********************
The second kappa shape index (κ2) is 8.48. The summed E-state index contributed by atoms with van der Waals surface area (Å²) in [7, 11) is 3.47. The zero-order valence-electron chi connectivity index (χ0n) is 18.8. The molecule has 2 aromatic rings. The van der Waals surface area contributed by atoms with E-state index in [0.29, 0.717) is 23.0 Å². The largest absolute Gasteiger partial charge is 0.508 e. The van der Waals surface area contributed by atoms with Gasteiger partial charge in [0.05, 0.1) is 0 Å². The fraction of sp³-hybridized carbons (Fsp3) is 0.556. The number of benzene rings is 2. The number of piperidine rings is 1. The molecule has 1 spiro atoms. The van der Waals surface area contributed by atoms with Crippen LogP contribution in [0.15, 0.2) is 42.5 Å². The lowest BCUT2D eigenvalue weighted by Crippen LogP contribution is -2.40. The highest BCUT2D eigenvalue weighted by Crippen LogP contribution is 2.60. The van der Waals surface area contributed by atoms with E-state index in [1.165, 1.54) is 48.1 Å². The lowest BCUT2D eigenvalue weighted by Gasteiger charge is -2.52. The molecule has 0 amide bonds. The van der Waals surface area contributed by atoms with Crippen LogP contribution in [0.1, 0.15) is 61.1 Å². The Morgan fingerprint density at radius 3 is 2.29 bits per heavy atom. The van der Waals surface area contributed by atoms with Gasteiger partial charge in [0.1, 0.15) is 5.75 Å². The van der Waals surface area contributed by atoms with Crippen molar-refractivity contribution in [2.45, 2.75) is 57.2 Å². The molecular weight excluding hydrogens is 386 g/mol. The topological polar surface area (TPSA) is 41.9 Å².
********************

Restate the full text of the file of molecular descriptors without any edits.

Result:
The second kappa shape index (κ2) is 8.48. The summed E-state index contributed by atoms with van der Waals surface area (Å²) in [7, 11) is 3.47. The zero-order valence-electron chi connectivity index (χ0n) is 18.8. The molecule has 2 aromatic rings. The van der Waals surface area contributed by atoms with E-state index in [0.29, 0.717) is 23.0 Å². The largest absolute Gasteiger partial charge is 0.508 e. The van der Waals surface area contributed by atoms with Gasteiger partial charge in [0.05, 0.1) is 0 Å². The fraction of sp³-hybridized carbons (Fsp3) is 0.556. The number of benzene rings is 2. The number of piperidine rings is 1. The molecule has 1 spiro atoms. The van der Waals surface area contributed by atoms with Crippen LogP contribution in [0.15, 0.2) is 42.5 Å². The lowest BCUT2D eigenvalue weighted by Crippen LogP contribution is -2.40. The highest BCUT2D eigenvalue weighted by Crippen LogP contribution is 2.60. The van der Waals surface area contributed by atoms with E-state index in [1.165, 1.54) is 48.1 Å². The lowest BCUT2D eigenvalue weighted by Gasteiger charge is -2.52. The molecule has 0 amide bonds. The van der Waals surface area contributed by atoms with Crippen LogP contribution in [0.1, 0.15) is 61.1 Å². The Morgan fingerprint density at radius 3 is 2.29 bits per heavy atom. The van der Waals surface area contributed by atoms with Gasteiger partial charge in [0.1, 0.15) is 5.75 Å². The van der Waals surface area contributed by atoms with Crippen molar-refractivity contribution in [2.45, 2.75) is 57.2 Å². The molecular weight excluding hydrogens is 386 g/mol. The topological polar surface area (TPSA) is 41.9 Å².